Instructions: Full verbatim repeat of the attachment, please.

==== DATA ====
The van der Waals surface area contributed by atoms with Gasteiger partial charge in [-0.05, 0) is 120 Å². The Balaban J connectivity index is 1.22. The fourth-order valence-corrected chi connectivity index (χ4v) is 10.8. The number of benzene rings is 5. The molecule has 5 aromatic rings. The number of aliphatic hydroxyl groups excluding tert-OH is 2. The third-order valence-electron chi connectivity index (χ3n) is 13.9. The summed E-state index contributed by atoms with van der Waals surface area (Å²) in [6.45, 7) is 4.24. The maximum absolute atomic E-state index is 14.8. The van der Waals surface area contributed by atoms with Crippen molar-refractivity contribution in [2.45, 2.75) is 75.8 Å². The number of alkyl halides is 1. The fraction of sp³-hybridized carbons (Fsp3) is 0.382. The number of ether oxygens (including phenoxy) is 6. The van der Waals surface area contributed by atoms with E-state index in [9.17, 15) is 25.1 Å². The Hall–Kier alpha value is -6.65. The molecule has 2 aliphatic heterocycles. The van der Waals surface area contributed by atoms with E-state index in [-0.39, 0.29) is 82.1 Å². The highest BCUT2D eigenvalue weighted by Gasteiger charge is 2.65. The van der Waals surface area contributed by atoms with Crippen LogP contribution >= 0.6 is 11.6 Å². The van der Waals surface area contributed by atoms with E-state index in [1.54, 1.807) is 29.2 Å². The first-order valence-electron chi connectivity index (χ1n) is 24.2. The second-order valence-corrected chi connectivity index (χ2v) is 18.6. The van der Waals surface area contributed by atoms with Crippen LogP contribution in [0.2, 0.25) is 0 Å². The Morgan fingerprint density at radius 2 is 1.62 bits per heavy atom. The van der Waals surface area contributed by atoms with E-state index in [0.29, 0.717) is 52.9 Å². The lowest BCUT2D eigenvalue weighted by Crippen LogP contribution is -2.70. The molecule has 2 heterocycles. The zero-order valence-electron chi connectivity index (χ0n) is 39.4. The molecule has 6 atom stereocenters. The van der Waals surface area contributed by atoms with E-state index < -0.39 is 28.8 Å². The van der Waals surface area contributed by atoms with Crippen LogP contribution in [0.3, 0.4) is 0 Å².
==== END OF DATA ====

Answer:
The van der Waals surface area contributed by atoms with Gasteiger partial charge in [-0.05, 0) is 120 Å². The Balaban J connectivity index is 1.22. The fourth-order valence-corrected chi connectivity index (χ4v) is 10.8. The number of benzene rings is 5. The molecule has 5 aromatic rings. The number of aliphatic hydroxyl groups excluding tert-OH is 2. The third-order valence-electron chi connectivity index (χ3n) is 13.9. The summed E-state index contributed by atoms with van der Waals surface area (Å²) in [6.45, 7) is 4.24. The maximum absolute atomic E-state index is 14.8. The van der Waals surface area contributed by atoms with Crippen molar-refractivity contribution in [2.45, 2.75) is 75.8 Å². The number of alkyl halides is 1. The fraction of sp³-hybridized carbons (Fsp3) is 0.382. The number of ether oxygens (including phenoxy) is 6. The van der Waals surface area contributed by atoms with E-state index in [9.17, 15) is 25.1 Å². The Hall–Kier alpha value is -6.65. The molecule has 2 aliphatic heterocycles. The van der Waals surface area contributed by atoms with E-state index in [-0.39, 0.29) is 82.1 Å². The highest BCUT2D eigenvalue weighted by Gasteiger charge is 2.65. The van der Waals surface area contributed by atoms with Crippen LogP contribution >= 0.6 is 11.6 Å². The van der Waals surface area contributed by atoms with E-state index in [1.54, 1.807) is 29.2 Å². The first-order valence-electron chi connectivity index (χ1n) is 24.2. The second-order valence-corrected chi connectivity index (χ2v) is 18.6. The van der Waals surface area contributed by atoms with Crippen LogP contribution in [0.2, 0.25) is 0 Å². The Morgan fingerprint density at radius 2 is 1.62 bits per heavy atom. The van der Waals surface area contributed by atoms with E-state index in [0.29, 0.717) is 52.9 Å². The lowest BCUT2D eigenvalue weighted by Crippen LogP contribution is -2.70. The molecule has 2 heterocycles. The zero-order valence-electron chi connectivity index (χ0n) is 39.4. The molecule has 6 atom stereocenters. The van der Waals surface area contributed by atoms with E-state index < -0.39 is 28.8 Å². The van der Waals surface area contributed by atoms with Crippen LogP contribution in [0.3, 0.4) is 0 Å².